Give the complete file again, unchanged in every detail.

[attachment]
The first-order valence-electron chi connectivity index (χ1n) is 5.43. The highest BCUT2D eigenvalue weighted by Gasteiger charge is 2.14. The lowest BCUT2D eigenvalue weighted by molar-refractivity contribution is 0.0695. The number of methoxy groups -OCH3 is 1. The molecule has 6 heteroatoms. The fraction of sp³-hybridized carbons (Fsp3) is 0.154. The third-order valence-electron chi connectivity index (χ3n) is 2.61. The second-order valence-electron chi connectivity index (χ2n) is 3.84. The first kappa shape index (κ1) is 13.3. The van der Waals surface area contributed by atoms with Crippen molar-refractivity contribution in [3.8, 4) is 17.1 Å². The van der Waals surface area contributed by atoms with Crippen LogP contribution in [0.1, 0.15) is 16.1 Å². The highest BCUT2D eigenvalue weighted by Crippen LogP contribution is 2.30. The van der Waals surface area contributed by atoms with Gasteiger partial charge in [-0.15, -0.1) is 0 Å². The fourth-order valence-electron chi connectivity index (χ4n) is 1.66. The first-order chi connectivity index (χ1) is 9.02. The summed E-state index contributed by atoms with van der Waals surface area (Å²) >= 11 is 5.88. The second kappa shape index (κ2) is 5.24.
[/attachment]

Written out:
The first-order valence-electron chi connectivity index (χ1n) is 5.43. The highest BCUT2D eigenvalue weighted by Gasteiger charge is 2.14. The lowest BCUT2D eigenvalue weighted by molar-refractivity contribution is 0.0695. The number of methoxy groups -OCH3 is 1. The molecule has 6 heteroatoms. The fraction of sp³-hybridized carbons (Fsp3) is 0.154. The third-order valence-electron chi connectivity index (χ3n) is 2.61. The second-order valence-electron chi connectivity index (χ2n) is 3.84. The first kappa shape index (κ1) is 13.3. The van der Waals surface area contributed by atoms with Crippen molar-refractivity contribution in [3.8, 4) is 17.1 Å². The van der Waals surface area contributed by atoms with Crippen LogP contribution in [0.1, 0.15) is 16.1 Å². The highest BCUT2D eigenvalue weighted by Crippen LogP contribution is 2.30. The van der Waals surface area contributed by atoms with Gasteiger partial charge in [-0.15, -0.1) is 0 Å². The fourth-order valence-electron chi connectivity index (χ4n) is 1.66. The first-order chi connectivity index (χ1) is 9.02. The summed E-state index contributed by atoms with van der Waals surface area (Å²) >= 11 is 5.88. The second kappa shape index (κ2) is 5.24.